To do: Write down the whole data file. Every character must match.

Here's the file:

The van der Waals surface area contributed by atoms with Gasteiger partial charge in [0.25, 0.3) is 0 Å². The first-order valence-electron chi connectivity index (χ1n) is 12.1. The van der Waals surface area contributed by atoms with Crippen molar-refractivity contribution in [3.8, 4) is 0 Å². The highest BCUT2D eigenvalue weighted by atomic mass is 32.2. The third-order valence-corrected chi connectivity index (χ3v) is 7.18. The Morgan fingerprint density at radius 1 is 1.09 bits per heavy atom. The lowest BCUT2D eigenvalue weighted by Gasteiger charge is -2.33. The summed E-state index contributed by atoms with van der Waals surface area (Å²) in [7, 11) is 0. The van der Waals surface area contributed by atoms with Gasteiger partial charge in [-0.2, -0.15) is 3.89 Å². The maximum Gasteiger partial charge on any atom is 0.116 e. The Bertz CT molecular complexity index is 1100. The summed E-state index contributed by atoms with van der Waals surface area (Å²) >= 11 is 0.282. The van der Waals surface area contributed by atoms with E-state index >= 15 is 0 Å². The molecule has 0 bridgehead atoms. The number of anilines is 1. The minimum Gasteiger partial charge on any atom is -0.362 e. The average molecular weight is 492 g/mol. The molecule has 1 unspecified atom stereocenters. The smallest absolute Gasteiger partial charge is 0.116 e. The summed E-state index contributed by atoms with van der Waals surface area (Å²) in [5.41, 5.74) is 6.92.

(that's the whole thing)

The van der Waals surface area contributed by atoms with Gasteiger partial charge in [0.25, 0.3) is 0 Å². The first-order valence-electron chi connectivity index (χ1n) is 12.1. The van der Waals surface area contributed by atoms with Crippen molar-refractivity contribution in [3.8, 4) is 0 Å². The highest BCUT2D eigenvalue weighted by atomic mass is 32.2. The third-order valence-corrected chi connectivity index (χ3v) is 7.18. The Morgan fingerprint density at radius 1 is 1.09 bits per heavy atom. The lowest BCUT2D eigenvalue weighted by Gasteiger charge is -2.33. The summed E-state index contributed by atoms with van der Waals surface area (Å²) in [7, 11) is 0. The van der Waals surface area contributed by atoms with Gasteiger partial charge in [-0.2, -0.15) is 3.89 Å². The maximum Gasteiger partial charge on any atom is 0.116 e. The Bertz CT molecular complexity index is 1100. The summed E-state index contributed by atoms with van der Waals surface area (Å²) >= 11 is 0.282. The van der Waals surface area contributed by atoms with E-state index >= 15 is 0 Å². The molecule has 0 bridgehead atoms. The number of anilines is 1. The minimum Gasteiger partial charge on any atom is -0.362 e. The average molecular weight is 492 g/mol. The molecule has 1 unspecified atom stereocenters. The smallest absolute Gasteiger partial charge is 0.116 e. The summed E-state index contributed by atoms with van der Waals surface area (Å²) in [5.41, 5.74) is 6.92.